For a while I used the ReliOn Premier Compact to check fasting glucose levels. For quite some time I suspected that it reports numbers that are too high and thereby overestimates blood glucose. Especially after a blood test I become more suspicious of it. In this review, I compare the two FreeStyle Precision Neo vs. ReliOn Premier and their accuracy.
After reading reviews that others also had higher blood glucose values reported by ReliOn test strips, I checked out FreeStyle Precision Neo. As you can see my fasting BG is 88 on the FreeStyle and Relion reported 100, using the same drop of blood.
Not good for ReliOn.
Looking at the specs, both meters should report within +/- 5 points at that level. Given the big difference, and that other users reported the same issue, I think it’s time to trash the ReliOn.
You get what you pay for. The FreeStyle device and strips are made in the UK. They are also individually sealed. The Walmart device is, as you expect, cheaper at 17c per test strip vs 40 cents, but they come in a small bottle, not individually sealed. The test above was done with fresh supplies, by the way. Overall the FreeStyle device appears to be of much better quality, even the screen, and the results appear to be more accurate.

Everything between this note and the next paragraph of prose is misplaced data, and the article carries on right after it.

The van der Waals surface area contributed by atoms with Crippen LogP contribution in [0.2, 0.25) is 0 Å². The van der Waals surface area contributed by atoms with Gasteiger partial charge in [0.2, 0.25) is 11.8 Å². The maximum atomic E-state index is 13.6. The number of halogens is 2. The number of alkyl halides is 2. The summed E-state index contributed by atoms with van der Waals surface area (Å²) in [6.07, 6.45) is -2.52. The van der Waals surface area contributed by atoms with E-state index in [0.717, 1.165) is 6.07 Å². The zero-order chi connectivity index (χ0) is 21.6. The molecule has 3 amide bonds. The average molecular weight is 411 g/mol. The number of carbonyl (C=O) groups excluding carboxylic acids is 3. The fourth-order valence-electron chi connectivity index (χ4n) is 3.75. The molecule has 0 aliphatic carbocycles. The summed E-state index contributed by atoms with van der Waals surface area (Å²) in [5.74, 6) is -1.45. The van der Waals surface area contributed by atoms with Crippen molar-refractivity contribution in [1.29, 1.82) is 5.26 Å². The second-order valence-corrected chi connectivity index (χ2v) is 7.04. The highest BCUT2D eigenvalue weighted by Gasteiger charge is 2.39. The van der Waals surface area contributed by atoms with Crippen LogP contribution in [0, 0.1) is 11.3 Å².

Especially in the lower BG range, it’s critical to have accurate numbers. Diabetics might become hypoglycemic, so it’s a dangerous issue with ReliOn reporting numbers that are too high.
This reminds me of other experiences I had with cheap blood pressure monitors. Almost all cheap blood pressure monitors I bought reported higher blood pressure than an accurate and expensive device I have. Naturally I trashed them quickly and learned my lesson. My conspiracy brother would now be quick to shout: “there is a good reason why these monitors report higher numbers, it keeps your doctor busy and makes Big Pharma rich. Higher BP and BG numbers only lead to overmedication, and stress obviously, which sends them up even higher…” But that’s just my conspiracy brother making a joke 😉
So it all comes down to the old German saying “Wer misst, misst Mist”, meaning “when you measure something, you measure garbage”. At the end of the day, even if 88 or 100 above was correct, was does it really mean, anyways?